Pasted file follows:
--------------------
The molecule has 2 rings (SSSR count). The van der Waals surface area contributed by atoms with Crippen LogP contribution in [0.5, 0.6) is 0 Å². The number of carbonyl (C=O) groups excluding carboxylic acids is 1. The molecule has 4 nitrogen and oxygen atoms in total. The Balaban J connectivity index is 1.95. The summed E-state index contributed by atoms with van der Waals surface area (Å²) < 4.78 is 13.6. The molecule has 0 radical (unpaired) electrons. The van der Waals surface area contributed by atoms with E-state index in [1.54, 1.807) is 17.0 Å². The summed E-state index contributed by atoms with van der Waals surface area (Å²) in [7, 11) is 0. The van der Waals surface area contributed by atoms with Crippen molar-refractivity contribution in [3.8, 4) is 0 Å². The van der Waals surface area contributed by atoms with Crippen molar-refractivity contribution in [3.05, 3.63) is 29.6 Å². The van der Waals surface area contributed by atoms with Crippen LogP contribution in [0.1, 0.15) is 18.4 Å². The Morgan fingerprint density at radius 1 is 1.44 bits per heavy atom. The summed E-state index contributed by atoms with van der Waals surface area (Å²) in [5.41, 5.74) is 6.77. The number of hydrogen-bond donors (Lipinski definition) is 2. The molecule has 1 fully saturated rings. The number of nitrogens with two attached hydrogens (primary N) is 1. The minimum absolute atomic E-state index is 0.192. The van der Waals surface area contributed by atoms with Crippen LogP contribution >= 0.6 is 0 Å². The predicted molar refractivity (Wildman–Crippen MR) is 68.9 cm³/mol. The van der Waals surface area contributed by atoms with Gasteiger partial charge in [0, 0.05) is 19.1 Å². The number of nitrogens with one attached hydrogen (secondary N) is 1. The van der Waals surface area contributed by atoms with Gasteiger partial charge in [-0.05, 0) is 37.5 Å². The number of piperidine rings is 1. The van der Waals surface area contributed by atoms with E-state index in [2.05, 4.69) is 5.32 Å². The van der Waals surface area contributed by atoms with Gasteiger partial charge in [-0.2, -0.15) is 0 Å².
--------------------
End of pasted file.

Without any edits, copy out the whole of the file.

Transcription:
The molecule has 2 rings (SSSR count). The van der Waals surface area contributed by atoms with Crippen LogP contribution in [0.5, 0.6) is 0 Å². The number of carbonyl (C=O) groups excluding carboxylic acids is 1. The molecule has 4 nitrogen and oxygen atoms in total. The Balaban J connectivity index is 1.95. The summed E-state index contributed by atoms with van der Waals surface area (Å²) < 4.78 is 13.6. The molecule has 0 radical (unpaired) electrons. The van der Waals surface area contributed by atoms with E-state index in [1.54, 1.807) is 17.0 Å². The summed E-state index contributed by atoms with van der Waals surface area (Å²) in [7, 11) is 0. The van der Waals surface area contributed by atoms with Crippen molar-refractivity contribution in [3.8, 4) is 0 Å². The van der Waals surface area contributed by atoms with Crippen molar-refractivity contribution in [3.05, 3.63) is 29.6 Å². The van der Waals surface area contributed by atoms with Crippen LogP contribution in [0.1, 0.15) is 18.4 Å². The Morgan fingerprint density at radius 1 is 1.44 bits per heavy atom. The summed E-state index contributed by atoms with van der Waals surface area (Å²) in [5.41, 5.74) is 6.77. The number of hydrogen-bond donors (Lipinski definition) is 2. The molecule has 1 fully saturated rings. The number of nitrogens with two attached hydrogens (primary N) is 1. The minimum absolute atomic E-state index is 0.192. The van der Waals surface area contributed by atoms with Crippen LogP contribution >= 0.6 is 0 Å². The predicted molar refractivity (Wildman–Crippen MR) is 68.9 cm³/mol. The van der Waals surface area contributed by atoms with Gasteiger partial charge in [0, 0.05) is 19.1 Å². The number of nitrogens with one attached hydrogen (secondary N) is 1. The van der Waals surface area contributed by atoms with Gasteiger partial charge in [-0.05, 0) is 37.5 Å². The number of piperidine rings is 1. The van der Waals surface area contributed by atoms with E-state index in [2.05, 4.69) is 5.32 Å². The van der Waals surface area contributed by atoms with Gasteiger partial charge in [-0.2, -0.15) is 0 Å².